This year’s MEMBERS’ SHOW is being judged by internationally renowned photographer Vincent Versace, a pioneer in the art and science of digital photography. Hailed by Nikon as “one of the top photography artists and visual storytellers in the world,” Versace is a recipient of the Computerworld Smithsonian Award in Media Arts & Entertainment and the Shellenberg fine art award, and his work is part of the permanent collection of the Smithsonian Institute’s Museum of American History.

 

 

"Twisted Hibiscus" by Susan Oakes

“Twisted Hibiscus” by Susan Oakes

Also on exhibition at the Palm Beach Photographic Centre will be PICTURE MY WORLD, which has served disadvantaged children throughout the Palm Beaches since 1997. Program funding is provided through a Lost Tree Foundation grant and the generosity of private donors.  Admission is FREE for both exhibitions.   The Photo Centre is located at the downtown City Center municipal complex at 415 Clematis Street in downtown West Palm Beach. Hours are 10 a.m. to 6 p.m. Monday – Thursday; 10 a.m. to 5 p.m. Friday and Saturday. For more information, please call 561.253.2600 or visit www.workshop.org or www.fotofusion.org.

 

 

Susan Oakes

Susan Oakes

 

 

Bitmap Images vs. Vector Graphics

 

 

Susan explains, “Bitmap Images- also known as raster or pixel based images, are based on a grid of colors known as pixels. You edit groups of pixels rather than objects or shapes. They represent subtle gradations of shade and color, they are appropriate for continuous tone images such as photographs or artwork created in painting programs”.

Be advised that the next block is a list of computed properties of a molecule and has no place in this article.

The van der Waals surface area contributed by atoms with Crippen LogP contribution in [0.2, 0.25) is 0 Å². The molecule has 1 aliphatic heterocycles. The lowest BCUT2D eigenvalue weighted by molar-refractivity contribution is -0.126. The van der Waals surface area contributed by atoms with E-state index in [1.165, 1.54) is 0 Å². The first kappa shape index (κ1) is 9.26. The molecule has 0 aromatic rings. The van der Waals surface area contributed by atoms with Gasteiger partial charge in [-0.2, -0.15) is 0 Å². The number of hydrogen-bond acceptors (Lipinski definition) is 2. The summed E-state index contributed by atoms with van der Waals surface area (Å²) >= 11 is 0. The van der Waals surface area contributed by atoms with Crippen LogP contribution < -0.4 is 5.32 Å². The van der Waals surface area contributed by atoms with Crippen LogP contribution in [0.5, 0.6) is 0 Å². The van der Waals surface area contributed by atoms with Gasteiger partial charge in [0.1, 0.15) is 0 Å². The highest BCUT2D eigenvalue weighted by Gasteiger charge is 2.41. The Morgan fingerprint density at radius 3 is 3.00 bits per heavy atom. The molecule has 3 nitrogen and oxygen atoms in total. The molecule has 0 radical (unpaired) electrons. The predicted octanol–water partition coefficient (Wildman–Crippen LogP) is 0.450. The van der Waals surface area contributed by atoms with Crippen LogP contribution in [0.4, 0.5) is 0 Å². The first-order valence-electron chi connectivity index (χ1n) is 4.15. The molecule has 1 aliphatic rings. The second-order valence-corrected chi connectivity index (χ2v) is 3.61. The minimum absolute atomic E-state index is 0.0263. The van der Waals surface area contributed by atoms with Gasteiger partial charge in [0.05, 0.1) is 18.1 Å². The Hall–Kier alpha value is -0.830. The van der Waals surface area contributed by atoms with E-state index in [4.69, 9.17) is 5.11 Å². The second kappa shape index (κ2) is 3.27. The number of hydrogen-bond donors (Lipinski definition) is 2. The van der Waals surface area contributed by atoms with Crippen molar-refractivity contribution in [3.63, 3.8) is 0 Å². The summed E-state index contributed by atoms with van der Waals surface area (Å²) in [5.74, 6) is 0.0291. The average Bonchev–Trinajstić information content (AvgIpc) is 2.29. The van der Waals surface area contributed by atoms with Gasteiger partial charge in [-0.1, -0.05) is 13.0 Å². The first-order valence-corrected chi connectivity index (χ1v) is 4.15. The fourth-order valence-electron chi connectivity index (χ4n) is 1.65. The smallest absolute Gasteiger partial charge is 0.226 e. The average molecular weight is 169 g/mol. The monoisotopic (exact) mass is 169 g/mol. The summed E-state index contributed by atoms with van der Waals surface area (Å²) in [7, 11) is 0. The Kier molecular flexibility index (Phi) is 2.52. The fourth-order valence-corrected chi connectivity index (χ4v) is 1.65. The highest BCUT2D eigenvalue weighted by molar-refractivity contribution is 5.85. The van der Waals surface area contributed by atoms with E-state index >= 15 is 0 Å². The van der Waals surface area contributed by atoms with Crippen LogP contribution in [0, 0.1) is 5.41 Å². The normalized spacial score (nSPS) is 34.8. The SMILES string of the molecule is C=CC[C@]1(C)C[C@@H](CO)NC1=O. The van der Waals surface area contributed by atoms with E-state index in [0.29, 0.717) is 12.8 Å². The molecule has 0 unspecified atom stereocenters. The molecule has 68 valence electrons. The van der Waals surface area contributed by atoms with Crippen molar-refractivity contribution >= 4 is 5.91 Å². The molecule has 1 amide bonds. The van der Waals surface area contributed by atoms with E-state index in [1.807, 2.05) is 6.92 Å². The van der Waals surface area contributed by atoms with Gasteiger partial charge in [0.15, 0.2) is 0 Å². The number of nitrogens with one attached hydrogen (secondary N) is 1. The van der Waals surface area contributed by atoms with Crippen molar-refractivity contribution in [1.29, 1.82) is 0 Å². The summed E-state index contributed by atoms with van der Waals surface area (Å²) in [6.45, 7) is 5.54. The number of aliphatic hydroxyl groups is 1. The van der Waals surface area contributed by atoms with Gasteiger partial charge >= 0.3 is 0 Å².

"Bird of Paradise"  by Susan Oakes

“Bird of Paradise” by Susan Oakes

“The disadvantage, Susan shares, is they contain a fixed number of pixels and can lose detail and quality when scaled up. If you’ve ever downloaded an image from the internet (low resolution) and then tried to print it (high resolution) only to discover that it looks awful, you demonstrated this fact”.

 

 

"Hibiscus" by Susan Oakes

“Hibiscus” by Susan Oakes

 

“Vector graphics are made of lines and curves defined by mathematical objects called vectors.They retain their crispness if they are moved or resized. They are appropriate for illustrations, type, and graphics such as logos which must be scaled to different sizes. So a logo designed for a business card can be enlarged to display on a store front or billboard without any loss of quality whatsoever. If this is tried with raster or bitmapped images they become blurry or pixelated and fall apart”, Susan shares.

 

Meeting Susan

 

TRR:  Tell us about your background

SO:

 

I am a well fed ‘starving’ artist. I tend to inhabit a nether world between digital painting, photography and illustration. Although I have a background in traditional media (anything which uses hands, artist tools, and pigments, without the aid of computer hardware and software), I now work mostly in digital media, although I regularly get the yearning to get my hands back into charcoal, paint, clay, etc. There is an tactile immediacy about traditional media which is removed in the digital world, but on the other side of the coin, the digital world presents tools, methods and capabilities which are impossible in traditional media. There are, however, many commonalities, including basic composition, form, color theory, etc. which are fundamental to both. I prefer to dwell on these commonalities rather than the differences…..

 

 

"Spread My Wings", A Digital Doodle by Susan Oakes

“Spread My Wings”, A Digital Doodle by Susan Oakes

TRR:  How do you explain the complexities of your work?

SO:

 

I find that many people don’t really understand what they are looking at when viewing my work. Recently at one of my exhibits, one of the gallery owners looked at my piece and said to me, “It looks like you ran a few filters.” Nothing could be farther from the truth. There is nothing “automatic” or “mechanized” about my art. The kiss of death is usually when I admit to doing “computer art”, “digital imaging” or <gasp> “Photoshop”.